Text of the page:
Subject(s)
COVID-19 , Skin Diseases , Aged , Female , Humans , Paresthesia/etiology , Pruritus/etiology , Scalp , Skin Diseases/complications
5.
BMJ Case Rep ; 14(2)2021 Feb 05.
Article in English | MEDLINE | ID: covidwho-1066846

ABSTRACT

A young man presented to our centre needing an urgent debridement of his postcraniotomy wound due to massive myiasis during the COVID-19 pandemic in October 2020. Prior to the surgery, his nasopharyngeal swab real-time PCR test result was unknown. One day later, it returned as SARS-CoV-2 positive. All healthcare workers who were involved in the patient management avoided cross infection as they wore appropriate personal protective equipment. This article depicts the importance of adequate preparations when handling potentially infectious patients and the perioperative issues associated with it.


Subject(s)
COVID-19/complications , Debridement/methods , Infectious Disease Transmission, Patient-to-Professional/prevention & control , Myiasis/complications , Myiasis/surgery , Perioperative Care/methods , Scalp/surgery , Adult , COVID-19/prevention & control , Humans , Male , Personal Protective Equipment , SARS-CoV-2 , Young Adult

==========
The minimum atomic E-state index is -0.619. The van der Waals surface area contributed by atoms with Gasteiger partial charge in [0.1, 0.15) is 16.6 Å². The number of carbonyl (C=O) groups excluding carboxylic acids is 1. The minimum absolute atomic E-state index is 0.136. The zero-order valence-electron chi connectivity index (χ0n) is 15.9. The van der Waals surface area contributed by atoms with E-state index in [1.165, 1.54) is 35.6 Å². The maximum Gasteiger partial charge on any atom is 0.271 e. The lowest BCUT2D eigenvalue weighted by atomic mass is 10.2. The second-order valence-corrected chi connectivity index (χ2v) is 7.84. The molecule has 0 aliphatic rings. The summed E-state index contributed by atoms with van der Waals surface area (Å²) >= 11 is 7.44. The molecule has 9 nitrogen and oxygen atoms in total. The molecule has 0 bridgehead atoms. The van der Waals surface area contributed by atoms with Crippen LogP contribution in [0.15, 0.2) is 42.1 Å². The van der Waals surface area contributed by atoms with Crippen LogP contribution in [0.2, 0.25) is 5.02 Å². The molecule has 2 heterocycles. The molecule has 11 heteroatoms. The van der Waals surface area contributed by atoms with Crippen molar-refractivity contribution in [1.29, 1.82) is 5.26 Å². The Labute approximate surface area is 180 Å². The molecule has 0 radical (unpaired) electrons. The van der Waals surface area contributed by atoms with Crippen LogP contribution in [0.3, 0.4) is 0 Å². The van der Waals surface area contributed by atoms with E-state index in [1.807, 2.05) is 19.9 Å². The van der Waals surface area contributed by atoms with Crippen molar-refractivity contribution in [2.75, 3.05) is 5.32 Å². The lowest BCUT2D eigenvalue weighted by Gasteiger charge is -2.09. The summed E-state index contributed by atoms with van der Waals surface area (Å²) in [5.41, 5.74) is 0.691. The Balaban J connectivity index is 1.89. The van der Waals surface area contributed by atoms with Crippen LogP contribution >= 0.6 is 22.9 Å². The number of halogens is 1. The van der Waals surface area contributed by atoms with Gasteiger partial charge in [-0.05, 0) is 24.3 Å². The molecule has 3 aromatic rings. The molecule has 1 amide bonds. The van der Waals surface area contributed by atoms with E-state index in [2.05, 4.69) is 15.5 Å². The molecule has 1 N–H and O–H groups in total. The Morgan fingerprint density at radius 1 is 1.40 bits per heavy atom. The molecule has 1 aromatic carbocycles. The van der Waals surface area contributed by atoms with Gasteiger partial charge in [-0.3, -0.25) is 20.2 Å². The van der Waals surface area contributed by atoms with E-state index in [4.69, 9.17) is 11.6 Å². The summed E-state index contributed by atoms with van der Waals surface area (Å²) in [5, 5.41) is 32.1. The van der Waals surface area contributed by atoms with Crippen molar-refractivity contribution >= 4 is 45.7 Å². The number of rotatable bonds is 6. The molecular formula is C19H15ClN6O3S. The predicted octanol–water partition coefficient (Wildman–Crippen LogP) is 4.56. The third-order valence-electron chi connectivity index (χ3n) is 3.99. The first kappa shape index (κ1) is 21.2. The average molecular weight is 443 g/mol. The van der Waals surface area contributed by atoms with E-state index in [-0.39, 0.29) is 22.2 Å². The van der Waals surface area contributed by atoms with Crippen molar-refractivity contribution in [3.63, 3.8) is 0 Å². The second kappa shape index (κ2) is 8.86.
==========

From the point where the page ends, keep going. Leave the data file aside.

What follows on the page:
6.
Int J Dermatol ; 60(5): e195-e197, 2021 May.
Article in English | MEDLINE | ID: covidwho-1057996

Subject(s)
COVID-19 , SARS-CoV-2 , Alopecia , Humans , Scalp
8.
J Am Acad Dermatol ; 84(2): e87-e88, 2021 02.
Article in English | MEDLINE | ID: covidwho-988142
9.
Pediatr Dermatol ; 37(6): 1193-1194, 2020 Nov.
Article in English | MEDLINE | ID: covidwho-744798

ABSTRACT

Within a two-week timespan in April 2020, multiple children presented with hemorrhagic macules, papules, and erosions localized to the posterior neck and occipital scalp. All of these patients were children of health care workers, with at least one confirmed COVID-19 exposure. The unique lesional morphology and the timing of onset led to SARS-CoV-2 antibody testing for all and biopsy of one child. Biopsy ultimately confirmed these lesions were consistent with arthropod bites, which coincided with an unprecedented surge in local populations of Simulium tuberosum, a biting gnat.


Subject(s)
Bites and Stings/diagnosis , Disease Outbreaks , Neck , Scalp , Simuliidae , Animals , Biopsy , COVID-19/diagnosis , Child, Preschool , Diagnosis, Differential , Female , Humans , Male , Minnesota , Pandemics
10.
J Neurosurg Anesthesiol ; 34(1): e73, 2022 01 01.
Article in English | MEDLINE | ID: covidwho-744588
SELECTION OF CITATIONS
SEARCH DETAIL